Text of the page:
Sparke Helmore's MAD (Motor Accidents Division) Weekly - Issue 6317 August 2022
Hello from Sparke Helmore Lawyers
Welcome to the 63rd edition of Sparke Helmore’s MAD Weekly.
The Personal Injury Commission (Commission) commenced on 1 March 2021 and, with it, the publication of the majority of decisions issued by the Commission.
To help you navigate the recent decisions of the Motor Accidents Division (MAD) of the Commission, we are publishing weekly the relevant headnotes of published decisions with a link to the decisions on the Australasian Legal Information Institute (AustLII) website. Please see this week’s edition below.
All references to legislation are to the Motor Accident Injuries Act 2017 unless otherwise noted.
Commentary and analysis of trends will be provided on more substantive decisions by our CTP team and will be separately published when necessary.
Bao v QBE Insurance Australia) Limited  NSWPIC 434
Member: Anthony Scarcella
MOTOR ACCIDENTS—claims assessment—contributory negligence—assessment of non-economic loss, past and future loss of earnings—claimant’s credit in issue.
The claimant is a 58-year-old male who was injured in a motor vehicle accident on 4 May 2018. Liability for his claim for damages was accepted with a reduction for contributory negligence alleged, and the claimant’s entitlement to damages for non-economic loss was conceded by the insurer.
The claim was referred to the Commission for claims assessment for the Member to determine the nature and extent of the claimant’s injuries, and the quantum of the claimant’s non-economic loss, past and future loss of earnings. At the teleconference on 24 January 2022, the claimant advised he accepted that a reduction of his damages on account of contributory negligence in the sum of 30% was appropriate.
At the time of the accident, the claimant was undertaking casual work as a tutor in the Mandarin language for high school students. He also had income as an active travel blogger for a magazine in China, where he had one or two articles published per week. He had also been receiving a Newstart benefit from Centrelink from about 2013. The claimant stated that, prior to the accident he was a full-time lecturer at a University in China, and it was his intention to move back into full-time work either in Australia or China where there was also a lot of potential for work as a teacher or tutor.
The claimant claims that as a result of the accident-related injuries and ongoing disabilities, he is unable to continue tutoring. He alleged that, but for the accident, he would have been tutoring for 10 hours each week. Additionally, the claimant alleges that he had lost the opportunity, through his contacts, to go back to lecturing at his old university in China.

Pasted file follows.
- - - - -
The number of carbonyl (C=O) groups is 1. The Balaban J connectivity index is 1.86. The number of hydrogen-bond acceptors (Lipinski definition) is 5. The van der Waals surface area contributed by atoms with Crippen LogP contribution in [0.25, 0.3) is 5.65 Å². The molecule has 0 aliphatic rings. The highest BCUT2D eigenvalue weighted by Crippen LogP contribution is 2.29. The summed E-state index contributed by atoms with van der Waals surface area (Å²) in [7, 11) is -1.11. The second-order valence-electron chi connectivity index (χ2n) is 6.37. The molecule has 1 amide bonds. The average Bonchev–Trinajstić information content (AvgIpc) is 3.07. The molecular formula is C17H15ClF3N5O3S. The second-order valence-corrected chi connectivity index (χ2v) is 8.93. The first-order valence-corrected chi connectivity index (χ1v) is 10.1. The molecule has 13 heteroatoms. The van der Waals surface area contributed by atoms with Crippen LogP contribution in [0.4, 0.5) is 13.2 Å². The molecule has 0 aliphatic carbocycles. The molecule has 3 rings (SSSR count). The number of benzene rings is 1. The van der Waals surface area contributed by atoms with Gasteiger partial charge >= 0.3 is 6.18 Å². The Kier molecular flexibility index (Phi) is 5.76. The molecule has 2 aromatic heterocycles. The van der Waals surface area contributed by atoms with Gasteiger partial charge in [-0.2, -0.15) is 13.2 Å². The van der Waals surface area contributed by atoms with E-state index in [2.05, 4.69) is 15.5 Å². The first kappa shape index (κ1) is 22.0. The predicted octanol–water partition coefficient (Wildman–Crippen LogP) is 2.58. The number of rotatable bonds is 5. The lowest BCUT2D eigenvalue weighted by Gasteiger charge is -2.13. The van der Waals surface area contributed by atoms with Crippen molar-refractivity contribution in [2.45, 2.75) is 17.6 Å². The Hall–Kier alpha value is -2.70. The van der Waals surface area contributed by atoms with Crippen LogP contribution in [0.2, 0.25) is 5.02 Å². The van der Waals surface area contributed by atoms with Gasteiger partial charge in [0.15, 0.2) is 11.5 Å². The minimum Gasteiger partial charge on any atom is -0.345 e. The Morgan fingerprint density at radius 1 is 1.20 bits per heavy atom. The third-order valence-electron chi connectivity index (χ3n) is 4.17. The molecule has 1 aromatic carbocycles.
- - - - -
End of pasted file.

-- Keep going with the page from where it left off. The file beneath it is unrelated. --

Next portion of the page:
At the assessment conference, the claimant was questioned about his earnings and Centrelink benefits. The claimant confirmed that at the time of the accident he was in receipt of Centrelink benefits. He also conceded that he did not inform Centrelink about his tutoring income and did not disclose his tutoring income in the tax returns as his fees were paid in cash.
The insurer submitted that there were significant issues of credit if the Commission accepted that the claimant was engaged in paid employment at the time of the accident when he had failed to disclose any earnings received from personal exertion to Centrelink and to the Australian Taxation Office and did not have an ABN in order to be engaged in self-employment. The insurer also submitted that there were elements of exaggeration and secondary gain in his evidence as noted in the medical evidence of Dr Anthony Smith.
The claimant submitted that his medical evidence supported his ongoing complaints of pain and restrictions. He also submitted that the Commission would be very cautious about making an adverse credit finding as he did his best to truthfully answer the questions he was asked in the assessment conference despite the difficulty traversing via audio-visual hearing through an interpreter and dealing with documents that were not in his native language.